B.C. Liberals and New Democrats at odds over Election Amendment Act

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      B.C. Liberals and New Democrats are at odds over a move to eliminate certain spending caps for candidates and political parties.

      Liberals want to scrap the 60-day pre-election campaign period, as well as the expense limits for candidates and parties that go with it, through Bill 20, or the Election Amendment Act, 2015.

      Traditionally outspent, New Democrats are crying foul, warning that this would Americanize elections in the province.

      On the sidelines is Dermod Travis, executive director of the government watchdog IntegrityBC, saying the whole thing is “a bit of a false-flag issue”.

      “The bigger problem isn’t political parties in that 60-day period spending as much money as they want,” Travis told the Straight in a phone interview. “The bigger problem is that the limits in the actual election campaign itself are so incredibly high that they have absolutely no meaning.”

      Travis was referring to the 28-day election-campaign period directly after the 60, wherein parties can spend $4.4 million each and each candidate is allowed to spend $70,000.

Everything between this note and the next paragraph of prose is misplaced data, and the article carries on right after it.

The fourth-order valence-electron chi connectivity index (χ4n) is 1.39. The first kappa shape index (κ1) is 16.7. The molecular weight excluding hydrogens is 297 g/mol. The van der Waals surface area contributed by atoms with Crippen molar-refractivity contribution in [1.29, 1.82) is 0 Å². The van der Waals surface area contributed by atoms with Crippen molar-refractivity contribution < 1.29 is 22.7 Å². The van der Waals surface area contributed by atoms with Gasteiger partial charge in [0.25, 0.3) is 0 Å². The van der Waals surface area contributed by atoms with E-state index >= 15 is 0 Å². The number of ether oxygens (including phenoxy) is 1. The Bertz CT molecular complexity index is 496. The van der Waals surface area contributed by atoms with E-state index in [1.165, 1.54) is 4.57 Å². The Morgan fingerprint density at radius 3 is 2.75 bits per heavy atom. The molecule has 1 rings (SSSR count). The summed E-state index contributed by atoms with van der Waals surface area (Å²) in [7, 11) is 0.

With a full slate of 85, a party can burn about $10 million, translating to about $3.25 per voter, which, Travis noted, is higher than Ontario’s $2.08 and Quebec’s $1.37.

      What’s also interesting, he said, is that even with the current pre-campaign period, B.C. Liberals and New Democrats didn’t come close to the overall spending limit in the past provincial election.

      At present, a party can spend more than $1 million in the 60-day pre-campaign period, and a candidate, $70,000.

      Theoretically, a party with a full slate can spend more than $18 million combined in the pre-campaign and actual campaign periods. But as Travis noted, B.C. Liberals spent a total of $11.7 million in the 2013 election and New Democrats spent $9.4 million.

      No other province has a 60-day pre-election campaign period, and, according to Travis, there is no good argument for one in B.C. because, in practice, political parties spend huge amounts of money closer to the election.

      Comments

      1 Comments

      more fear mongering

      May 13, 2015 at 12:30pm

      The no side's greatest weapon is the yes side's insulting propaganda. "Hi, I'm Canadice, I'm Chris, we're voting yes for a better future".

      Uh-huh, and everyone is an idiot, too.

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